Then, without warning there was a bright flash and a bang and Nora was blind and there were explosions all throughout the room and then something sharp slammed into her throat and all of a sudden she was lying on her back on a divan and she turned her head to the side and saw that Abdulraouf’s stomach was open with his innards pouring onto the floor and her mother was crumpled in a sad little pile in the corner of the room like a bundle of disheveled laundry. And Fahad – there was no more Fahad.
And now there were two strange men in the room – clad in camouflage and wearing body armour and helmets and carrying fearsome looking sand-colour-painted assault rifles. Both of them had a presence in the room which was dominating and even though Nora knew that these men were men they could just as well have been some strange race of cyborgs for the quad-tubular goggles dangling in front of their eyes.
“Clear!” one of them shouted in a language Nora did not understand.
“Fuck! Those two are women!” Shouted the other one.
“Check for vests!” shouted another.
Nora watched as the first man lifted the strange quad-tubular goggles off his eyes and reached down to frisk her mother’s corpse. “Clear,” he stated, emphatically, after a few brisk movements. The strange man moved to Nora now, and looking at her tiny form – the form of a little girl with blood seeping from her neck – she could see that there was remorse in his eyes and he gave her a quick pat before he said “clear” again and then he stepped away with an ashen look, flitting his head from Nora to her mother and then back to Nora and then back to her mother as if he was trying to make sense of it all.
Silence for a moment. Then. “Fuck!” shouted the second man. “Owens is down!”
It seemed that a third man had come through the door during the battle and he had taken a bullet just like Nora had taken a bullet and the bullet had gone straight into his neck in a very similar location to where the bullet had entered Nora’s own neck.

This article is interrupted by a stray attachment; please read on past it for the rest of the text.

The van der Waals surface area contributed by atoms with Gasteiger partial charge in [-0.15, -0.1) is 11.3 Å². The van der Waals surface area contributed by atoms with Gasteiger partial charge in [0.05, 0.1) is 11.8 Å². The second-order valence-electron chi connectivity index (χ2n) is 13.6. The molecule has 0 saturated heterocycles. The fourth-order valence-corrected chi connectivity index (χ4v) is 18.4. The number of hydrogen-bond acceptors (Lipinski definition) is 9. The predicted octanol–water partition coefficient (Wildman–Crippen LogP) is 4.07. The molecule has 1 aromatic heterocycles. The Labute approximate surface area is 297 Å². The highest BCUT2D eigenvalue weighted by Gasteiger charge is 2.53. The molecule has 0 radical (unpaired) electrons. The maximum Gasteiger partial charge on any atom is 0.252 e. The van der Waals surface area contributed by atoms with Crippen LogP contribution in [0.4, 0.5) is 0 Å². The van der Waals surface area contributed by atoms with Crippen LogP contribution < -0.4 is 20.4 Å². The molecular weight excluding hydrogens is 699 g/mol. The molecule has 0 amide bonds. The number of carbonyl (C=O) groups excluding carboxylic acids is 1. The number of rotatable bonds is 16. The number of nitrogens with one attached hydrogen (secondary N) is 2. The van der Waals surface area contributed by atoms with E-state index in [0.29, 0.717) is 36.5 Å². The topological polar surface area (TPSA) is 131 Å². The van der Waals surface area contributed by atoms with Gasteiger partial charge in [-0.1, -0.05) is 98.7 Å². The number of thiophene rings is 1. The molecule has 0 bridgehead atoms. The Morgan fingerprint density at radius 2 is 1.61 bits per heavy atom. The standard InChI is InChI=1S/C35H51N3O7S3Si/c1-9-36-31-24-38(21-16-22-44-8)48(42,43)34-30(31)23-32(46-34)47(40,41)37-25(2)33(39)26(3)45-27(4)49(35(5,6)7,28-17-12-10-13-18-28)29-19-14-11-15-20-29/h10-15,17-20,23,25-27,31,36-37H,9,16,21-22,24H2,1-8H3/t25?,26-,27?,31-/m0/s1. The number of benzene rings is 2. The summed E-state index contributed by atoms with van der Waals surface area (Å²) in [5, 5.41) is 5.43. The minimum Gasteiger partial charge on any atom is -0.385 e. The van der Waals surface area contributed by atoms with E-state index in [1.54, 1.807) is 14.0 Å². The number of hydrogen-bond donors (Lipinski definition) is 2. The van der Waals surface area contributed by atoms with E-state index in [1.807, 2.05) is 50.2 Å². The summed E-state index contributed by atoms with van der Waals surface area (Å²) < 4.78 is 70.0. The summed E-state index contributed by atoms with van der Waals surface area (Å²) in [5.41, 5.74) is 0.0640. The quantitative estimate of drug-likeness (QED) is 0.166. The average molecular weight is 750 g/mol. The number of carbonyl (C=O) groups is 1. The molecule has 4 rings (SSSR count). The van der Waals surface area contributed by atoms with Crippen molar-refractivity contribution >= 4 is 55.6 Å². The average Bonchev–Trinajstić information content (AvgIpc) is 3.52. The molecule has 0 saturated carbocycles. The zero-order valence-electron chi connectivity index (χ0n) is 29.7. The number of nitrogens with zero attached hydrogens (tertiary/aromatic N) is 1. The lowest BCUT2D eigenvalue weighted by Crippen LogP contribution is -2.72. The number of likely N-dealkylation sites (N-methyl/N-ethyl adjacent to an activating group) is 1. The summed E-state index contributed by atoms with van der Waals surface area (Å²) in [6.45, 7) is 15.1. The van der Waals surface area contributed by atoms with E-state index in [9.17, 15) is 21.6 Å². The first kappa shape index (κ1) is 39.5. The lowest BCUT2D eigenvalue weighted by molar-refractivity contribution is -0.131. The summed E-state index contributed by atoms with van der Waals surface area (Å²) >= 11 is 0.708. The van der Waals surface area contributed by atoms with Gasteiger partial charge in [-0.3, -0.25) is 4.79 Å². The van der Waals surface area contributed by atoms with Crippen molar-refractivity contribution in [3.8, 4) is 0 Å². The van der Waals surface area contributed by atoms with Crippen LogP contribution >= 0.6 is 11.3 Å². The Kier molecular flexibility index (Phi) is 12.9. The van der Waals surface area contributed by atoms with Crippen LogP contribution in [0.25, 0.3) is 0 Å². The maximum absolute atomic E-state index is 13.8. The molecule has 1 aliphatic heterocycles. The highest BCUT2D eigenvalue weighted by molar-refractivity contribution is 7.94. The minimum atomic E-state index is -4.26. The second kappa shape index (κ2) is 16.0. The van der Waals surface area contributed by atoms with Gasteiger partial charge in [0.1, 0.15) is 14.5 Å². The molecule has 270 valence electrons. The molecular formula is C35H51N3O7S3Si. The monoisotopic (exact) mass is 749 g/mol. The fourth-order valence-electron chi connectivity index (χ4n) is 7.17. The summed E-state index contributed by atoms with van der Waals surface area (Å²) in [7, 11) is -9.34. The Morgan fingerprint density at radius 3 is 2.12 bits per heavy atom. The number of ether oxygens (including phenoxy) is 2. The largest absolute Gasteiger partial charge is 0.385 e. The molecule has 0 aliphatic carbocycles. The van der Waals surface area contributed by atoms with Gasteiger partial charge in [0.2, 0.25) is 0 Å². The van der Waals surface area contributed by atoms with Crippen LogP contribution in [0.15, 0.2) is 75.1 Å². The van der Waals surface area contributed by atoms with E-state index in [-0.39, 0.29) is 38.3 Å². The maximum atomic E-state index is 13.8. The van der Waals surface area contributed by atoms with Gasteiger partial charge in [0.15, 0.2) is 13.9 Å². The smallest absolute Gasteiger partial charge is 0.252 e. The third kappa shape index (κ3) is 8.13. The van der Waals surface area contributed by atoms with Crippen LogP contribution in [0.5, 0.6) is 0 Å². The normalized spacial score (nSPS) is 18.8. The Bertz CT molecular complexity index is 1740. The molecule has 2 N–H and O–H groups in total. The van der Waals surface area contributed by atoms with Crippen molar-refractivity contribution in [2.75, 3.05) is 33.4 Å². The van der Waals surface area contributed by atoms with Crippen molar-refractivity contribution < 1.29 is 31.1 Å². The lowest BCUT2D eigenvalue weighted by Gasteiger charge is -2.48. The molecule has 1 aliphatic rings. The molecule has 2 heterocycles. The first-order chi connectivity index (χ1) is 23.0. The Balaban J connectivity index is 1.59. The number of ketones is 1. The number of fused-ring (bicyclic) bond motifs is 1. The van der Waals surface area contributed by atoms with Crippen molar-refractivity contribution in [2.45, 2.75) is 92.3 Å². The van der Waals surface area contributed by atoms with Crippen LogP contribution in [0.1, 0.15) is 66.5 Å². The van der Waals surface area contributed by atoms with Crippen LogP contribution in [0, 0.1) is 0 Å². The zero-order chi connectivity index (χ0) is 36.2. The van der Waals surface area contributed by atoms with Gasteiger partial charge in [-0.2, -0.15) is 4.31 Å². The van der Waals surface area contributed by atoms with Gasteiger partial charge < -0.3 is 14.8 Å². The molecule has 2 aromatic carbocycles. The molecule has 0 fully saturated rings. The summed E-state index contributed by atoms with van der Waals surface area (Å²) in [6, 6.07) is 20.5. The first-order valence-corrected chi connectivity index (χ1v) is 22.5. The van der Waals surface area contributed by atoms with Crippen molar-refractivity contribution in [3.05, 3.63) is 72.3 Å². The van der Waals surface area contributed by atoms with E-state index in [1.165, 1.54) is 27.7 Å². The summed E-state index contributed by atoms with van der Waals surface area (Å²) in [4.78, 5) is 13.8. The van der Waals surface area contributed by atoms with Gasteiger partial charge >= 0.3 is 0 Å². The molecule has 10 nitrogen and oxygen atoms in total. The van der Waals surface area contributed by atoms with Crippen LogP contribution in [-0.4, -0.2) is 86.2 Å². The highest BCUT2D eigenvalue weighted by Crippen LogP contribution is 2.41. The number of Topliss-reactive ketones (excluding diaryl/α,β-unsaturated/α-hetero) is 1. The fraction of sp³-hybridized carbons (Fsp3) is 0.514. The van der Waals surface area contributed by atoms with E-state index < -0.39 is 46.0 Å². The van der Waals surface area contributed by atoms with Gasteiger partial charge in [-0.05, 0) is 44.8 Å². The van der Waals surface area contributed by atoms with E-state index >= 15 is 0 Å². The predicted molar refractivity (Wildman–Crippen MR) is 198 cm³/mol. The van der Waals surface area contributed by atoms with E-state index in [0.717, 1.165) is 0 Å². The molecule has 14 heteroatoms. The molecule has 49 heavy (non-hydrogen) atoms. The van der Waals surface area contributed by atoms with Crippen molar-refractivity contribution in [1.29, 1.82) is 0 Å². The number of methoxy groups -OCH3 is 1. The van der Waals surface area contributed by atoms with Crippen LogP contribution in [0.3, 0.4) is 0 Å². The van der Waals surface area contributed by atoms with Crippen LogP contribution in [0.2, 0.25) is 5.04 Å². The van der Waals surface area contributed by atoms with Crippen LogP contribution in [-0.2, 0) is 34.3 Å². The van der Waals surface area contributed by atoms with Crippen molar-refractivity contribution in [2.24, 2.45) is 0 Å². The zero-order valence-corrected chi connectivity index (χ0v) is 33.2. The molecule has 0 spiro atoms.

And from where she lay on the divan, spluttering, with a torrent of warm, dark blood springing from the bullet hole, Nora could see the man they were calling Owens and she could see too that he could see her as well. And he was looking at her. He was looking at her and she could see his eyes. Owens’ eyes.
This man has gentle eyes, she thought. Gentler eyes even than her grandfather. She quite liked Owens. Owens hadn’t shot her after all. Had he?
With eight years of life behind her now, Nawar Al-Awlaqi was old enough to know that none of these men had come here to kill her. Why would any man, least of all a man with eyes like Owens’ eyes – come all this way from wherever he had come from – America she supposed – just to kill her? Why would anyone come all this way for her – the little girl from Yakla?
She knew of course that none of these men had chosen to come here. She was old enough to know that much. Their coming here was somebody else’s decision.
And yet… and yet here they were. And here she was. And she knew that she was dying because it hurt too much to mean anything else. And the two strange men were speaking to each other now in that same language – the one she didn’t understand – and they were speaking into their radios now and they were moving now but she didn’t understand what they were doing or what was happening or where they were going except that one of them had put Owens’ body on top of his shoulders and the other one had his gun up as he stepped out the door.
There was a lot going on but she didn’t understand much of it. Really, all she understood was that she was lying in a pool of warmth on a divan and that her neck hurt very much. Too much. And it was hard for her to breathe. That much, she understood. The rest though… the rest she just couldn’t understand.
Chief Petty Officer William Owens